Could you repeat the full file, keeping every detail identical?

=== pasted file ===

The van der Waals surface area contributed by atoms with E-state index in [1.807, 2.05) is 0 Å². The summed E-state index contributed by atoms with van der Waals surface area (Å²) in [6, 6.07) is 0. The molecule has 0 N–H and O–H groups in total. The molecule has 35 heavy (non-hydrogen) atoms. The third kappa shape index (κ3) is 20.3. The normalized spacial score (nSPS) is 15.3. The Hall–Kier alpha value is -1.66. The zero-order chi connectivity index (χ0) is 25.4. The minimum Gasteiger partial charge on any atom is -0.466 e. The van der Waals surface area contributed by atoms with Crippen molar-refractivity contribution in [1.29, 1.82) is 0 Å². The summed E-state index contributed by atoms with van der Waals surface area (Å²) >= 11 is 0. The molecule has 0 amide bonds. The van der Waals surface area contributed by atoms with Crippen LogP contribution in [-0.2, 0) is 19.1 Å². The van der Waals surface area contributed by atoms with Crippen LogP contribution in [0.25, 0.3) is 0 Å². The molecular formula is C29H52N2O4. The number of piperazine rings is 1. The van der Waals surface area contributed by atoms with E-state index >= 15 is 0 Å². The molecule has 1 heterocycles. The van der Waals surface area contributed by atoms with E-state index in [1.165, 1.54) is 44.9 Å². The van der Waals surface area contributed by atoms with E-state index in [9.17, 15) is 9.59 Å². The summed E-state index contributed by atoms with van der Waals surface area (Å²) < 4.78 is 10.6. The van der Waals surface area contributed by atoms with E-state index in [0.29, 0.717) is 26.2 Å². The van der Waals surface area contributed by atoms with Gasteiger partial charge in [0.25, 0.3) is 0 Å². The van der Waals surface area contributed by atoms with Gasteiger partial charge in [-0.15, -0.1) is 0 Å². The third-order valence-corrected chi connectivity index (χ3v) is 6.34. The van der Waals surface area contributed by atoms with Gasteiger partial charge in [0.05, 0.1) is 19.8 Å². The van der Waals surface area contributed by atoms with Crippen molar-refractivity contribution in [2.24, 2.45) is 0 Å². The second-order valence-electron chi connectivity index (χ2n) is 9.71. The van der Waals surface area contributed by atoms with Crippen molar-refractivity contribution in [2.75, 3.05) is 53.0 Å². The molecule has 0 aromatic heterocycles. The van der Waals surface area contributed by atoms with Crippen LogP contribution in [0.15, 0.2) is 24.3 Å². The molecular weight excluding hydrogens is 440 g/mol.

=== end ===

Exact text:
The van der Waals surface area contributed by atoms with E-state index in [1.807, 2.05) is 0 Å². The summed E-state index contributed by atoms with van der Waals surface area (Å²) in [6, 6.07) is 0. The molecule has 0 N–H and O–H groups in total. The molecule has 35 heavy (non-hydrogen) atoms. The third kappa shape index (κ3) is 20.3. The normalized spacial score (nSPS) is 15.3. The Hall–Kier alpha value is -1.66. The zero-order chi connectivity index (χ0) is 25.4. The minimum Gasteiger partial charge on any atom is -0.466 e. The van der Waals surface area contributed by atoms with Crippen molar-refractivity contribution in [1.29, 1.82) is 0 Å². The summed E-state index contributed by atoms with van der Waals surface area (Å²) >= 11 is 0. The molecule has 0 amide bonds. The van der Waals surface area contributed by atoms with Crippen LogP contribution in [-0.2, 0) is 19.1 Å². The van der Waals surface area contributed by atoms with Crippen LogP contribution in [0.25, 0.3) is 0 Å². The molecular formula is C29H52N2O4. The number of piperazine rings is 1. The van der Waals surface area contributed by atoms with E-state index >= 15 is 0 Å². The molecule has 1 heterocycles. The van der Waals surface area contributed by atoms with E-state index in [1.165, 1.54) is 44.9 Å². The van der Waals surface area contributed by atoms with E-state index in [9.17, 15) is 9.59 Å². The summed E-state index contributed by atoms with van der Waals surface area (Å²) < 4.78 is 10.6. The van der Waals surface area contributed by atoms with E-state index in [0.29, 0.717) is 26.2 Å². The van der Waals surface area contributed by atoms with Gasteiger partial charge in [0.25, 0.3) is 0 Å². The van der Waals surface area contributed by atoms with Gasteiger partial charge in [-0.15, -0.1) is 0 Å². The third-order valence-corrected chi connectivity index (χ3v) is 6.34. The van der Waals surface area contributed by atoms with Gasteiger partial charge in [0.05, 0.1) is 19.8 Å². The van der Waals surface area contributed by atoms with Crippen molar-refractivity contribution in [2.24, 2.45) is 0 Å². The second-order valence-electron chi connectivity index (χ2n) is 9.71. The van der Waals surface area contributed by atoms with Crippen molar-refractivity contribution in [2.75, 3.05) is 53.0 Å². The molecule has 0 aromatic heterocycles. The van der Waals surface area contributed by atoms with Crippen LogP contribution in [0.15, 0.2) is 24.3 Å². The molecular weight excluding hydrogens is 440 g/mol.